Since this conference is part of the Sustainable Materials series, speakers of this conference are being interviewed on JakajimaTV, the online TV channel of Jakajima on Youtube.
Maurizio Crippa is CEO of Gr3n and will be speaking at the chemical recycling session during the conference.
Continue reading “Video interview with Maurizio Crippa”
by Christine Leveque, Director Business Innovation, Suez
There is a a widespread belief that Chemical Recycling processes allow to recycle the mechanically unrecyclable mixed polymer packaging. However thermo-chemical processes like Pyrolysis also need quality feedstock to produce quality oil !
The presentation will explain why it is essential for the circularity of plastics to continue the industry efforts in redesigning multi-polymers into mono-polymer packaging.
Continue reading “Designing plastics packaging for chemical recycling”
by Karl Vrancken, Research Manager Sustainable Materials, VITO / Professor, University of Antwerp
Europe is at a crossroads for the way it manages plastic, plastic waste, and plastic waste trade. Plastic and plastic waste is traded worldwide. Exports from the EU to Asia have been a means to deal with insufficient recycling capacities in the EU. Waste import restrictions in China and Hong Kong have triggered a shift of exports to other countries.
Since some types of plastic waste have been added to the UN Basel Convention, the option of exporting plastic waste is becoming increasingly difficult, requiring to build a more robust and circular economy for plastic in Europe.
Continue reading “Operationalisation of new plastic value chains for a circular economy”
Plastic Waste 2 Plastic Conference welcomes Promeco as Exhibitor
Promeco manufactures plants and equipment on proprietary technology for plastic waste recycling and recovery since 1996.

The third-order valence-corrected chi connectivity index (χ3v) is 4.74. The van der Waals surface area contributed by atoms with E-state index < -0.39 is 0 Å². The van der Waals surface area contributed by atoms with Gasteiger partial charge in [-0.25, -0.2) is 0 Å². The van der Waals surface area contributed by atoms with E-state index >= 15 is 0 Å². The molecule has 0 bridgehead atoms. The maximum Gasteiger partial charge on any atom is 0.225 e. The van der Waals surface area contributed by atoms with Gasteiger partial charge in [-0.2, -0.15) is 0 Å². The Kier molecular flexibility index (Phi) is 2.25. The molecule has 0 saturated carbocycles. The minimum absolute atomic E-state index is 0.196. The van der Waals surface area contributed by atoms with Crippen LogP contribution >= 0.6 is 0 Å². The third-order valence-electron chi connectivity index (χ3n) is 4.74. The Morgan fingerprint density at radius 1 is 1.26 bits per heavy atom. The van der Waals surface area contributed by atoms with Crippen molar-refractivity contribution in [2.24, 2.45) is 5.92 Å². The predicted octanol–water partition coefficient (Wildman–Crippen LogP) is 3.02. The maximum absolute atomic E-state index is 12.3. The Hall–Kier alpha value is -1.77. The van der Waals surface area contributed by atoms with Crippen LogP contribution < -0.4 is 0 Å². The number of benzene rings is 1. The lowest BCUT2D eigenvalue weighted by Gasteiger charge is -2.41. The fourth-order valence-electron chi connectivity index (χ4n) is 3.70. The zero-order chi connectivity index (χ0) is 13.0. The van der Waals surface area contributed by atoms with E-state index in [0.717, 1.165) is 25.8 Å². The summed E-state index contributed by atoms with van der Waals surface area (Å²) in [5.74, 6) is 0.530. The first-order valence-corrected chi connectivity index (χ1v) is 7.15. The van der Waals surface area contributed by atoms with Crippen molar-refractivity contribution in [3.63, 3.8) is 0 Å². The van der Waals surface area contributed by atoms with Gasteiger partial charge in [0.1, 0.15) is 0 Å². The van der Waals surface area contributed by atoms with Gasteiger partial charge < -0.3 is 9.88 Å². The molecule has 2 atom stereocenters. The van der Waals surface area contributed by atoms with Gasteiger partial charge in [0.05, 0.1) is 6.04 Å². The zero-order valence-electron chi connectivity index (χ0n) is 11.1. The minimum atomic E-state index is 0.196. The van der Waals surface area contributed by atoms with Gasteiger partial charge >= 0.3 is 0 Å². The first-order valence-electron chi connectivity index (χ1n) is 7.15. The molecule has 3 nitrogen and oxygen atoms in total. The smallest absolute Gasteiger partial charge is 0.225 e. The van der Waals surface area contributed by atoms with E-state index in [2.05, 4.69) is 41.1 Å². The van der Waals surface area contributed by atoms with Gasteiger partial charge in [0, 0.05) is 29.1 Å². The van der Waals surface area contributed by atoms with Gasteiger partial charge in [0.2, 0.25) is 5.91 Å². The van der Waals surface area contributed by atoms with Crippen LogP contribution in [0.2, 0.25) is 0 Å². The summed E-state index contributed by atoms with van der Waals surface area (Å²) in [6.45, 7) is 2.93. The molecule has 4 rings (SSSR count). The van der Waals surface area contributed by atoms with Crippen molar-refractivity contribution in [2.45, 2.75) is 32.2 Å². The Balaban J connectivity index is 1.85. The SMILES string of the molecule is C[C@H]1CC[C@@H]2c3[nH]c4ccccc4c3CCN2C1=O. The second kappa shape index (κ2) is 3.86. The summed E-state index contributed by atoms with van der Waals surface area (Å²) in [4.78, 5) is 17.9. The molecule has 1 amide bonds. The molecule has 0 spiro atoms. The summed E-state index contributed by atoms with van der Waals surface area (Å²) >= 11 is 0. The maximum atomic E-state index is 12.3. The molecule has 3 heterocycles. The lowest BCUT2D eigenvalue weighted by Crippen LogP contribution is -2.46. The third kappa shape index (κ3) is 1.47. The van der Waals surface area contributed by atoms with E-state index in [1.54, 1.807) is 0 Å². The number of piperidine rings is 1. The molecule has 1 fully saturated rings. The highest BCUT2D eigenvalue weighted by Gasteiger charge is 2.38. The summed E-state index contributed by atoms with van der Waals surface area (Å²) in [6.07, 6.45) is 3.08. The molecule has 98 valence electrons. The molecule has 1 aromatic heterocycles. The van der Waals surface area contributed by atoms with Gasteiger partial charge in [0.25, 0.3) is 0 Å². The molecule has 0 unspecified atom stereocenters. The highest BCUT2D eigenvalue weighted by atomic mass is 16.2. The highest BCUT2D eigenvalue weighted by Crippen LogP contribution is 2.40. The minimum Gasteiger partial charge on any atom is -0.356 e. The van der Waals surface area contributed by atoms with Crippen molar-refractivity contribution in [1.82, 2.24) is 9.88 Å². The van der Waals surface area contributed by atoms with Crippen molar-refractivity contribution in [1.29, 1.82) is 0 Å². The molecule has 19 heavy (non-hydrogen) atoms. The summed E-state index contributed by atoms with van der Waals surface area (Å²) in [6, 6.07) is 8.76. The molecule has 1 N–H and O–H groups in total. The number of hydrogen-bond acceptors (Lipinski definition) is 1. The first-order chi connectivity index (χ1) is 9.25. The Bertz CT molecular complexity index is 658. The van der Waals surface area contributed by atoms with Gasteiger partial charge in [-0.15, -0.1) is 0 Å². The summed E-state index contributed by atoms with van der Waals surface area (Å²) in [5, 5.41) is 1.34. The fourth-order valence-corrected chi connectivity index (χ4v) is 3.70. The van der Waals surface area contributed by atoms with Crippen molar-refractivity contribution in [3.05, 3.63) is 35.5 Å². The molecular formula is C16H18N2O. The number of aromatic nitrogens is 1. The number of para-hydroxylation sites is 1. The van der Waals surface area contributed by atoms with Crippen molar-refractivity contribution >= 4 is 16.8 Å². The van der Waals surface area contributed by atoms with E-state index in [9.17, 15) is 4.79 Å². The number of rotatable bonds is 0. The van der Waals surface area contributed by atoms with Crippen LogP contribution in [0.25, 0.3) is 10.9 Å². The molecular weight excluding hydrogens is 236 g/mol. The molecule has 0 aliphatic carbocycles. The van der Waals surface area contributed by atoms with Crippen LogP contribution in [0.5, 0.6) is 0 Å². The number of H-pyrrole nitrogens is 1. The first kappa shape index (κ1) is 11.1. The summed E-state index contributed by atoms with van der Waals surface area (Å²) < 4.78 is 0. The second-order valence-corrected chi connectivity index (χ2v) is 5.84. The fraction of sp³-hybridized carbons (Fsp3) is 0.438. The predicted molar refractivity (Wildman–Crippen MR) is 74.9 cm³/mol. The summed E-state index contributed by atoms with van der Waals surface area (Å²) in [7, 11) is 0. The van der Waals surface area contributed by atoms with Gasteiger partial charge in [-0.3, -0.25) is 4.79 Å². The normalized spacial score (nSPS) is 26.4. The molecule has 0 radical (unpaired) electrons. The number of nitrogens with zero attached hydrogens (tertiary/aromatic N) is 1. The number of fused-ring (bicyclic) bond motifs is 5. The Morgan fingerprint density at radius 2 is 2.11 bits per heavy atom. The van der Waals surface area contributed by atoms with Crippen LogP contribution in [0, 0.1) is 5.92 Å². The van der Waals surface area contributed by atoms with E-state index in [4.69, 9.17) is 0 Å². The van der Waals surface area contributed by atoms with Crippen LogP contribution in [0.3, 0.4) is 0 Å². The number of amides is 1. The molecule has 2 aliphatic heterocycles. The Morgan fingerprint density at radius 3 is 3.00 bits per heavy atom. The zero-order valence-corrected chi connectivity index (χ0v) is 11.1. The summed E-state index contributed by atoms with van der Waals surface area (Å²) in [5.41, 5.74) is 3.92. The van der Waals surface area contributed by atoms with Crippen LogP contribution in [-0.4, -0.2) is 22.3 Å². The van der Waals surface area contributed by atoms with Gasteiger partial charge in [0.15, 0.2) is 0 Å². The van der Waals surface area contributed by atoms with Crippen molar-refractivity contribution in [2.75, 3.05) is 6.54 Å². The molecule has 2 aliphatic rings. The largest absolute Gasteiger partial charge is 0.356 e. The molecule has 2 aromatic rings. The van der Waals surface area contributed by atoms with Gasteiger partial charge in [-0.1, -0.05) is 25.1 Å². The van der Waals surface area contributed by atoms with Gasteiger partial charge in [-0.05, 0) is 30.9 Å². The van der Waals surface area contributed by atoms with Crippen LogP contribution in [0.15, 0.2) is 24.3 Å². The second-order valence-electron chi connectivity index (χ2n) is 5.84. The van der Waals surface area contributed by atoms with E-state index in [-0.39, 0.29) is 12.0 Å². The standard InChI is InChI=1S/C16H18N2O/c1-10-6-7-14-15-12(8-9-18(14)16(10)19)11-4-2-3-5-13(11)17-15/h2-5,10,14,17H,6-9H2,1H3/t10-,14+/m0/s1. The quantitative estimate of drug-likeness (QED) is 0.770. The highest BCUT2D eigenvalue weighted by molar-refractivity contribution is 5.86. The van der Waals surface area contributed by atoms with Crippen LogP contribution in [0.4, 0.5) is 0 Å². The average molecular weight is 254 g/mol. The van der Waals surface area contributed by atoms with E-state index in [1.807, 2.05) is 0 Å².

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by Alexander Hofman, Fraunhofer UMSICHT
The recycling of many plastic waste streams like mixed plastics, composites or plastics with inorganic and organic contaminations remains very challenging. As an addition to mechanical recycling, chemical recycling offers the chance for closing the plastic recycling loop. Currently, great amounts of plastics are still incinerated and removed from this loop.
Continue reading “Chemical Recycling of Plastic Waste – Pyrolysis and downstream processing of pyrolysis oils”
Waste plastic can be turned into new plastics competing with plastics made from virgin fossil oil via pyrolysis /chemical recycling. This will change the current recycling value chain into a new sustainable ecosystem.
The new ecosystems contains the following steps in the materials cycle:
Continue reading “Is it possible to turn plastic waste into new plastic in a sustainable way?”
- End of life Plastic Waste Stream Collection
- Cleaning, Sorting and Separation
- Chemical recycling
- Thermal and Thermochemical recycling / Pyrolysis
- Processing of recycled materials (plastics and chemicals)
- Production of recycled plastic materials
- Reuse of the newly created plastics in applications
- End of life plastic waste stream collection
Chemical recycling today often refers to technologies that can be classed depending on the level at which they break down the plastic waste. Concretely, the technologies can be divided into 3 types:
Continue reading “What is chemical recycling / pyrolysis?”
- Solvent-based purification. Comprises technologies that go down to the polymer stage. They are capable of decontaminating the plastic but cannot address its degradation. They work only with monostreams (PVC, PS, PE, PP).
- Chemical depolymerisation. Chemical process which turns the plastics back into their monomers. Allows for decontamination but not addressing degradation. Only works with monostreams (PET, PU, PA, PLA, PC, PHA, PEF).
- Thermal depolymerisation and cracking (pyrolysis and gasification) are energy-intensive processes which turn the polymers back into simpler molecules. They are capable of decontaminating polymers and, by bringing plastic back to its original building blocks, addressing the degradation of the material. These technologies can deal with more than one monomer at a time and are also capable of producing fuels. This raises the need for strict regulatory controls to prevent plastic being turned into fuel in lieu of recycling.